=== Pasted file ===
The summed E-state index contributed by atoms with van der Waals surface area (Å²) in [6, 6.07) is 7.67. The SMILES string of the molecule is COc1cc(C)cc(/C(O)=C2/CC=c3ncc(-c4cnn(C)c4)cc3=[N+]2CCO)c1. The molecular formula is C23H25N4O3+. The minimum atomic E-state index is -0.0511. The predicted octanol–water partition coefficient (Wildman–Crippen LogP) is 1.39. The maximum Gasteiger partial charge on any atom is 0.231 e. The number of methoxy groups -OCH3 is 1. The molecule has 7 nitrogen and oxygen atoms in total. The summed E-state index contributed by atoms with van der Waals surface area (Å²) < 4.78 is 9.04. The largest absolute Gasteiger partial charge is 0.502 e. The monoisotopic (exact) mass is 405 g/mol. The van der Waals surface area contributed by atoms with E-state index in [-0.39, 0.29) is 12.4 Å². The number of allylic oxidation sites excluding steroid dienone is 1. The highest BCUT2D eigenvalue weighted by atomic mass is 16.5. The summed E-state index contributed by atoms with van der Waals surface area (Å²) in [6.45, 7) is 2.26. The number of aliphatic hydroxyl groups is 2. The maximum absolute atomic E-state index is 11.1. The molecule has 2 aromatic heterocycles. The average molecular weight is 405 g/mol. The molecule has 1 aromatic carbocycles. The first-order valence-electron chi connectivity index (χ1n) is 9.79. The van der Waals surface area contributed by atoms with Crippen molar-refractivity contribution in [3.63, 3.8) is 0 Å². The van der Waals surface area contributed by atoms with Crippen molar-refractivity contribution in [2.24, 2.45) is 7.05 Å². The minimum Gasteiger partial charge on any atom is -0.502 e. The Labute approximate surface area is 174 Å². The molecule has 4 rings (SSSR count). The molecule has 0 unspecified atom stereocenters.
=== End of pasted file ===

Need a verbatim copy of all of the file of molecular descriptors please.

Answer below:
The summed E-state index contributed by atoms with van der Waals surface area (Å²) in [6, 6.07) is 7.67. The SMILES string of the molecule is COc1cc(C)cc(/C(O)=C2/CC=c3ncc(-c4cnn(C)c4)cc3=[N+]2CCO)c1. The molecular formula is C23H25N4O3+. The minimum atomic E-state index is -0.0511. The predicted octanol–water partition coefficient (Wildman–Crippen LogP) is 1.39. The maximum Gasteiger partial charge on any atom is 0.231 e. The number of methoxy groups -OCH3 is 1. The molecule has 7 nitrogen and oxygen atoms in total. The summed E-state index contributed by atoms with van der Waals surface area (Å²) < 4.78 is 9.04. The largest absolute Gasteiger partial charge is 0.502 e. The monoisotopic (exact) mass is 405 g/mol. The van der Waals surface area contributed by atoms with E-state index in [-0.39, 0.29) is 12.4 Å². The number of allylic oxidation sites excluding steroid dienone is 1. The highest BCUT2D eigenvalue weighted by atomic mass is 16.5. The summed E-state index contributed by atoms with van der Waals surface area (Å²) in [6.45, 7) is 2.26. The number of aliphatic hydroxyl groups is 2. The maximum absolute atomic E-state index is 11.1. The molecule has 2 aromatic heterocycles. The average molecular weight is 405 g/mol. The molecule has 1 aromatic carbocycles. The first-order valence-electron chi connectivity index (χ1n) is 9.79. The van der Waals surface area contributed by atoms with Crippen molar-refractivity contribution in [3.63, 3.8) is 0 Å². The van der Waals surface area contributed by atoms with Crippen molar-refractivity contribution in [2.24, 2.45) is 7.05 Å². The minimum Gasteiger partial charge on any atom is -0.502 e. The Labute approximate surface area is 174 Å². The molecule has 4 rings (SSSR count). The molecule has 0 unspecified atom stereocenters.